Earlier this month, Gov. Glenn Youngkin announced a new policy aimed at propelling the return of state employees to in-person work.
On May 5, the governor’s office outlined the timetable for a two-month transition period, beginning with an updated Standard Telework Agreement from the Virginia Department of Human Resource Management. Employees had two weeks to review the document, with a recommended May 20 deadline for submitting any remote requests.
Applications then were to enter layers of review, ranging from agency heads for one-day agreements, all the way up to the governor’s chief of staff for any arrangement of more than two days. By June 3, all accommodations would be considered, leading to a July 5 target date for returning to the office.
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For employees who saw reason to maintain full workplace flexibility, Youngkin’s announcement produced some natural anxiety. And while the focus is on where state employees will accomplish their work, another factor is not receiving enough attention. As state telework policy evolves, security matters more than setting.
One of the core components of the revised Standard Telework Agreement is “Confidentiality and Information Security,” with two listed responsibilities for employees. They will:
- “apply approved safeguards, in accordance with agency policy, to protect agency or state records from unauthorized disclosure or damage, and will comply with all records and data privacy requirements set forth in state law, agency specific policies, and state policies”; and
- “conduct work at the alternate work location in compliance with all information security standards.”
What will the governor and state lawmakers do to keep pace with evolving threats? Think back to December 2021, when Virginia’s legislative branch was hit with a ransomware attack.
Per a March 2022 Times-Dispatch report, the “extremely sophisticated malware” brought trouble for the General Assembly’s bill drafting system, file services, regulatory and budget systems, and voicemail. The Virginia Capitol Police website also went down, but operations otherwise continued, The Washington Post reported.
The scope of such threats rarely meets the public eye, but it is a persistent reality for the Virginia Information Technologies Agency. This division of state government handles IT support for 65 executive branch agencies and 55,000-plus employees — the same population Youngkin’s return-to-work transition timetable applies to.
In 2021 alone, VITA said Virginia faced more than 66 million attempted cyberattacks and fended off 50,000-plus pieces of malware. Amid those dangers, the Joint Legislative Audit & Review Commission also completed a September 2021 review of VITA’s “organizational structure and staffing,” finding some areas of need.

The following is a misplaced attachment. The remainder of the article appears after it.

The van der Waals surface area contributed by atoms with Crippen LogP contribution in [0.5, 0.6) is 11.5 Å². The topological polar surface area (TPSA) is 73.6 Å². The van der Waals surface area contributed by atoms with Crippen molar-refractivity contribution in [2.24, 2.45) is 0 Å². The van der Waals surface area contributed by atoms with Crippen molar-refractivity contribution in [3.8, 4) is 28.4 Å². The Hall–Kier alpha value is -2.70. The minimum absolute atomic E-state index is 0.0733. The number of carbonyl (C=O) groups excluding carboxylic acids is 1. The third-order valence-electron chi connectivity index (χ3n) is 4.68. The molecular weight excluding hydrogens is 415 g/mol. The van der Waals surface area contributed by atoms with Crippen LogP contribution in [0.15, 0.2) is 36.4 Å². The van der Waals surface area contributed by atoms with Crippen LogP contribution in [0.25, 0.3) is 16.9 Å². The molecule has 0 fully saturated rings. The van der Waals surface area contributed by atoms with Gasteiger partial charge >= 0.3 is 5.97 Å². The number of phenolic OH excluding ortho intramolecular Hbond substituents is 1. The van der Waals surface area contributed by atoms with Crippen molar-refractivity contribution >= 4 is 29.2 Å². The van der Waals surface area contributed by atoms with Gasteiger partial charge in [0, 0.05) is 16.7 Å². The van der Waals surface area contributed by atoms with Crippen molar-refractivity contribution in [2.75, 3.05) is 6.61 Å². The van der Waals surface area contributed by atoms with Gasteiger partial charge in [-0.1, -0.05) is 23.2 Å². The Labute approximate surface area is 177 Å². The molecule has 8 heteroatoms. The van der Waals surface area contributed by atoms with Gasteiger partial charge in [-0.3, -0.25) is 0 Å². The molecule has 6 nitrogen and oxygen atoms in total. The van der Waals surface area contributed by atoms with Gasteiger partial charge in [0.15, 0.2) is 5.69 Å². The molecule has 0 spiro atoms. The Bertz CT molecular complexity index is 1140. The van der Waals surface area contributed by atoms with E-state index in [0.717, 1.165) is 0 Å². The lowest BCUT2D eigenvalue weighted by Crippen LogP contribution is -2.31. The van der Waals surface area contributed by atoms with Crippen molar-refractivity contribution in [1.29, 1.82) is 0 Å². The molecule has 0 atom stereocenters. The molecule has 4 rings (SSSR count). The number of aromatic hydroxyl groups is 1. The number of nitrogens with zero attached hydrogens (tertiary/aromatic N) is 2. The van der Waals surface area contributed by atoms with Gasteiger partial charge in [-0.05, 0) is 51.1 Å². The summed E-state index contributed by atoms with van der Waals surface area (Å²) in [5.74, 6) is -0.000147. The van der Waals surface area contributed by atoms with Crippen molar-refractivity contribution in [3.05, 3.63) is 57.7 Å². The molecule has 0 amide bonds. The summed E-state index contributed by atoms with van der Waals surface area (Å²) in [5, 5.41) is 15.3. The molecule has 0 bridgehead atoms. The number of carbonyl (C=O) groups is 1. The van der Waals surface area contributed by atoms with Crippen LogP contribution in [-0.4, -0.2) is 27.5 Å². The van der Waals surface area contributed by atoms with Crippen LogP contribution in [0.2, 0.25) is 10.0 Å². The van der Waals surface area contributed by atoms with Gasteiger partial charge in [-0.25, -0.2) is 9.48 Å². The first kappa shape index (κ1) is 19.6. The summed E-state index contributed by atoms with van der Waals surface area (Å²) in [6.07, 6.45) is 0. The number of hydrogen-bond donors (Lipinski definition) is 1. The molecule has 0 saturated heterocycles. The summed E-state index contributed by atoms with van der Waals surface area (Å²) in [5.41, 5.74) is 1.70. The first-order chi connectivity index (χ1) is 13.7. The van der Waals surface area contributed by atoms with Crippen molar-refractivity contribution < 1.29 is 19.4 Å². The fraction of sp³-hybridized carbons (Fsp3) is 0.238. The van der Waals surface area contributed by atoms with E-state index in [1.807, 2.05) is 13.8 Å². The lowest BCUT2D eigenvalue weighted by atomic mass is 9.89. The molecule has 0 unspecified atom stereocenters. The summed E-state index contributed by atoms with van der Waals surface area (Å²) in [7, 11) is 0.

A JLARC presentation noted that while VITA staff members “are satisfied with the agency, and turnover is low,” its Commonwealth Security and Risk Management unit “lacks enough security staff to keep up with IT changes and monitor all IT equipment.”
“The lack of sufficient staffing in CSRM increases the risk of a cybersecurity breach of a state IT system,” the full JLARC report said. While there are 4,000 to 5,000 pieces of equipment in state government hands, CSRM only had enough employees to “focus on approximately 600 priority pieces,” the report added.
Adequate funding for cyber technologies is another element of the commonwealth’s budget impasse that cannot go unaddressed. The governor and state lawmakers have to work together to plan and execute clear investments in government operations that create more stable IT environments, in all settings.
“We know that creative, innovative, and effective solutions for all Virginians occur with regular, in-person interaction by our incredible workforce here in the commonwealth,” Youngkin said in a statement. He also said remote work “still has a place, and I think we can actually find a great, great kind of ... new work environment that really is focused around the office, but also acknowledges that there are needs and benefits from having telework,” the RTD reported.
In the years to come, public- and private-sector jobs will require a balance between in-person and virtual environments. In a 21st-century workforce of any kind, security matters more than setting. Without resilient computer systems, Virginia’s march toward normalcy and its commitment to being “open for business” are at risk.
— Chris Gentilviso
Chris Gentilviso is Opinions editor. Contact him at: firstname.lastname@example.org